Injuries are an inescapable part of any sport.
Throughout the course of an NHL season, players will absorb multiple bumps and bruises and occasionally will be knocked out of the lineup for extended periods of time.
But the true test comes in how a team deals with losing its players.
Battling numerous injuries in the first half of the season (including long-term injuries to Joe Sakic and Ryan Smyth), the Colorado Avalanche has used a bevy of call-ups from its American Hockey League affiliate – the Lake Erie Monsters – to help fill the void in the veterans’ absence.
Six different players who started the year with the Monsters – Johnny Boychuk, Kyle Cumiskey, T.J. Hensick, David Jones
, Cody McCormick and Cody McLeod
– have seen action with the Avalanche through the first half of the season.
Four of those players (Boychuk, Hensick, Jones and McLeod) were making their first NHL appearances. In addition, 31-year old Jaroslav Hlinka and goaltender Tyler Weiman, who started the season with Colorado and came on in relief of Peter Budaj on Oct. 4 versus Nashville, also made their NHL debuts this year, increasing that number to six.
Only the Chicago Blackhawks (7) have seen more players make their NHL debut this season.
With over 140 man-games lost to injury through Jan. 11, these call-ups, including four players currently on the active roster, have done their part to fill in for the injured Avs regulars. Not only have they helped to fill the void, the players have performed admirably and provided a boost of energy for the club.
Why have these call-ups been so successful during their time in Denver? Because, for the most part, the players have been asked by Colorado’s coaching staff to keep it simple and rely on the attributes that molded them into the players they are today.
Simply put, they’re playing a game they already know.
|Cody McLeod has totaled four points (3g/1a) through his first 12 games with the Avalanche |
McLeod, a forward who was leading Lake Erie with 101 penalty minutes at the time of his recall in mid-December, is a good example of a player who was able to step right into the lineup. Upon arriving in Denver, McLeod knew that he wouldn’t be replacing the role of a Joe Sakic and wasn’t going to be asked to do so by the coaching staff. Being able to play a role familiar to him – that of a grinder who thrives when throwing his body around – helped McLeod make an immediate impact with his physical style of play.
“I’ve kind of done it all of my career, just bang and crash and try to keep things simple,” said McLeod. “They told me when I got called up just to keep doing what got you here, and that’s what I’ve been doing for the most part.”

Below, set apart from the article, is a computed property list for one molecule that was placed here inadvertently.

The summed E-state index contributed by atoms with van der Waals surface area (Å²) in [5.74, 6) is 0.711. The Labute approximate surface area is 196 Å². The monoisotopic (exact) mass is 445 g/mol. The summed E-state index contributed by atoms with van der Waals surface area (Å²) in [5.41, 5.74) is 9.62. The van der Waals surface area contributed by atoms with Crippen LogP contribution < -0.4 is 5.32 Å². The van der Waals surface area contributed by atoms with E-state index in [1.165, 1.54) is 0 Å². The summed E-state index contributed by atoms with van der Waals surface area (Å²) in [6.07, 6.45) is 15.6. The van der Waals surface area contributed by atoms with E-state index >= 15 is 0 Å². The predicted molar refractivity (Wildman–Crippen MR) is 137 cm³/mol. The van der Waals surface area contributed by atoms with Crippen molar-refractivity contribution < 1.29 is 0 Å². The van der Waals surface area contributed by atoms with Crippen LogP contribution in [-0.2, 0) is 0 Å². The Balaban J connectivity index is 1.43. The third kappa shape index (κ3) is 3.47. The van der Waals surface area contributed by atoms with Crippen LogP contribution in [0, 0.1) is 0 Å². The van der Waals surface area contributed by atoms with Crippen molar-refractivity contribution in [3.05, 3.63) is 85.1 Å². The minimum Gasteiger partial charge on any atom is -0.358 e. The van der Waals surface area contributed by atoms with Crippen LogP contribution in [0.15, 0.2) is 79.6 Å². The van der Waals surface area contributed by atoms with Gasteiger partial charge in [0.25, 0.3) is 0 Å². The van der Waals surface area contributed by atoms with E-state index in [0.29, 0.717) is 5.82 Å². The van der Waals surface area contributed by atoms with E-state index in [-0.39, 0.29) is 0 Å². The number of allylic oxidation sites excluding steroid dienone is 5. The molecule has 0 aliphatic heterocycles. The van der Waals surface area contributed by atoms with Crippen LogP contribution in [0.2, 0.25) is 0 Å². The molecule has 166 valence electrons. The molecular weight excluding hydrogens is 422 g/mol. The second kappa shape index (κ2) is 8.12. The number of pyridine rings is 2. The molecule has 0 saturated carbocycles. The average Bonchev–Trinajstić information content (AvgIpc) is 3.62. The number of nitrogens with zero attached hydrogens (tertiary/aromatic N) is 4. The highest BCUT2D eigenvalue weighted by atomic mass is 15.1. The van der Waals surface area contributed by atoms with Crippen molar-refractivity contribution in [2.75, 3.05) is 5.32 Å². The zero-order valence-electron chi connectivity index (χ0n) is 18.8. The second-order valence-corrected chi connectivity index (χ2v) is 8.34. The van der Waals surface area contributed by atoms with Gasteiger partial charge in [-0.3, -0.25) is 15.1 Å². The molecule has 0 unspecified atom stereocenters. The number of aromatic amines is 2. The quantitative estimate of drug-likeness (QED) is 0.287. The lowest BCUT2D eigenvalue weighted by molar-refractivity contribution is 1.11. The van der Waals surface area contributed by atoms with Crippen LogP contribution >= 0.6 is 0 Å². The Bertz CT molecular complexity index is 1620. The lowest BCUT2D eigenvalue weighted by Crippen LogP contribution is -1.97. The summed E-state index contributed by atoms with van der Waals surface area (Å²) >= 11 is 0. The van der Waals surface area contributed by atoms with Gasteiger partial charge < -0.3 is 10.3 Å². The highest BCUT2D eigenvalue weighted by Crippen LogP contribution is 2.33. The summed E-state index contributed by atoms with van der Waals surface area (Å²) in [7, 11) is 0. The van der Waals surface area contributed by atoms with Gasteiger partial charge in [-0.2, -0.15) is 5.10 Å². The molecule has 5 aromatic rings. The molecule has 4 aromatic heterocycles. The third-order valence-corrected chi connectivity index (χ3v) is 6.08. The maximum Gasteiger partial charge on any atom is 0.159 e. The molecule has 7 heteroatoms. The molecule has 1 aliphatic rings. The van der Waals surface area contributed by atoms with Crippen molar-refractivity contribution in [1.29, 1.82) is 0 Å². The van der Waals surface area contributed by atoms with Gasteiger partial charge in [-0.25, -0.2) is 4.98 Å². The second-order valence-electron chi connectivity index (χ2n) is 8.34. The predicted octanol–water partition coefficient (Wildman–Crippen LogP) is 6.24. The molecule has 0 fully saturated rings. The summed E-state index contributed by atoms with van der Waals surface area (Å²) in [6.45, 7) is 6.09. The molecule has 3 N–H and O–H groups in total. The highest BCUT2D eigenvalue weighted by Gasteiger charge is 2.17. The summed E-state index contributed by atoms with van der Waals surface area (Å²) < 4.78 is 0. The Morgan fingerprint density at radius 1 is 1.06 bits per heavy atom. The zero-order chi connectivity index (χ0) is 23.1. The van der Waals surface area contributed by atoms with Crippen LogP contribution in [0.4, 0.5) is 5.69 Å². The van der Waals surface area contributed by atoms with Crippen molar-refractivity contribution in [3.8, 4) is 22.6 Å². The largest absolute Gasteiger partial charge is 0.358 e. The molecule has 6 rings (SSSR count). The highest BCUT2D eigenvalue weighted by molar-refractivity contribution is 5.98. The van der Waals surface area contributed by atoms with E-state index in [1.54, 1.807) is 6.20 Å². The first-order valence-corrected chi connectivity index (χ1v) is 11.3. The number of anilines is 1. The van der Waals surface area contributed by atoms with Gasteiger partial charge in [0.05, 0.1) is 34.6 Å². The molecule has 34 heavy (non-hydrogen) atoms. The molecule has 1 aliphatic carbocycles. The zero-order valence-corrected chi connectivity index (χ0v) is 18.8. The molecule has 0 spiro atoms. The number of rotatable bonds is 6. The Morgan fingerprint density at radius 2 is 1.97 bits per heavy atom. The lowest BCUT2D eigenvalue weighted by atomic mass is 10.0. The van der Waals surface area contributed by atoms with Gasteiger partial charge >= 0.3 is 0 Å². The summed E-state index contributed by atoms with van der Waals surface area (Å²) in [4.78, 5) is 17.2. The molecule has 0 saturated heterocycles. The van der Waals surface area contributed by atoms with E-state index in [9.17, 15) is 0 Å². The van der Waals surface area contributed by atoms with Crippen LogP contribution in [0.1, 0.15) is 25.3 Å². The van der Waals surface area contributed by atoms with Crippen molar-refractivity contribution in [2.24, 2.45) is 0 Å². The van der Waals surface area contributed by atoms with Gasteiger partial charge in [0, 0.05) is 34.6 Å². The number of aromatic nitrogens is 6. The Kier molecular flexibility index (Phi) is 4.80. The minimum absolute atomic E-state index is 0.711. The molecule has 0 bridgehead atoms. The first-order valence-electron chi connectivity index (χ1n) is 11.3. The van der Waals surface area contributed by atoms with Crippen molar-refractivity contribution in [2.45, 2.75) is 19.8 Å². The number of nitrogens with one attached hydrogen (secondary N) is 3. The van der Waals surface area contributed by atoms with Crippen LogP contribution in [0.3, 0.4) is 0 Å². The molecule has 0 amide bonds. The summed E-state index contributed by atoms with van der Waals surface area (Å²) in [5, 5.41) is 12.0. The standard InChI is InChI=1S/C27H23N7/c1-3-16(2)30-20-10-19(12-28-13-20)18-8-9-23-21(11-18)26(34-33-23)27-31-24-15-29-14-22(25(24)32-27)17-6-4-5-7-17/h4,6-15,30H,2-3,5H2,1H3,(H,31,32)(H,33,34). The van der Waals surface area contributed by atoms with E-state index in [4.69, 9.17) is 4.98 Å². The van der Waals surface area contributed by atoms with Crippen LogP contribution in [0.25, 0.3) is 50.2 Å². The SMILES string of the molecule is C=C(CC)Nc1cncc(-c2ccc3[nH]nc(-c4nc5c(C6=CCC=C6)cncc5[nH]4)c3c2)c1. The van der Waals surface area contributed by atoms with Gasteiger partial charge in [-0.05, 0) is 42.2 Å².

While McLeod was making his NHL debut this season, McCormick had 95 games of NHL experience under his belt when summoned from Lake Erie. As a player who has seen action at both the NHL and AHL levels over the past few years, McCormick already had an idea of what it would take to help the team and stick around for a while. The forward, who had spent parts of the past three seasons with the Avalanche, immediately found his niche on the team by using his hard-nosed style of play to compliment the likes of Ian Laperriere and Ben Guite.
“When you get a taste of the NHL and then get sent down, you work that much harder to get back,” said McCormick. “You know how hard it is to stay in the NHL, so down there you work twice as hard.”
The effort and energy that McLeod, McCormick and Colorado’s other call-ups bring to the ice each night is not lost on the veteran players.
“I think they’re getting a good opportunity to play. It brought a different dimension when Cody McCormick and Cody McLeod
came up,” said Andrew Brunette. “We brought in some physical play, which we didn’t have a lot of before. They came up and have played with an edge, making us a tougher team to play against.”
The young guns have added a bit of offensive punch to the lineup at times as well. Hensick notched a breakaway goal in only his second NHL game, McLeod recorded two goals in his first six contests and McCormick notched the game-winner against Vancouver on Dec. 23 after scoring his first goal of the season two games earlier against Anaheim.
“It’s kind of nice at times, it gives you a boost of youth,” added Brunette. “They all have brought in different elements that we’ve needed.”
|Johnny Boychuk made his NHL debut on Jan. 5 against the New York Islanders |
Also making an impact – albeit, in a slightly different way – have been players such as defensemen Cumiskey and Boychuk. Cumiskey was recalled from Lake Erie for the second time this season on Oct. 22 following an injury to Jordan Leopold and quickly became a regular in Colorado’s defensive rotation thanks to his speed and puck control.
Boychuk was recalled on Jan. 4 and found himself paired with Cumiskey the following night in his NHL debut against the New York Islanders.
The only difference in this circumstance, when contrasted with the Avalanche’s other call-ups, is that the players were skating in somewhat unfamiliar situations. Cumiskey and Boychuk lined up on opposite wings, playing forward on the same line due to injuries up front.
“It took a little getting used to, but I’ll do whatever the coaches ask me to,” said Cumiskey.
That attitude of selflessness and sacrifice, voiced by Cumiskey but echoed in the play of the Avalanche’s other young call-ups, is exactly why they have been so successful during their stints with Colorado.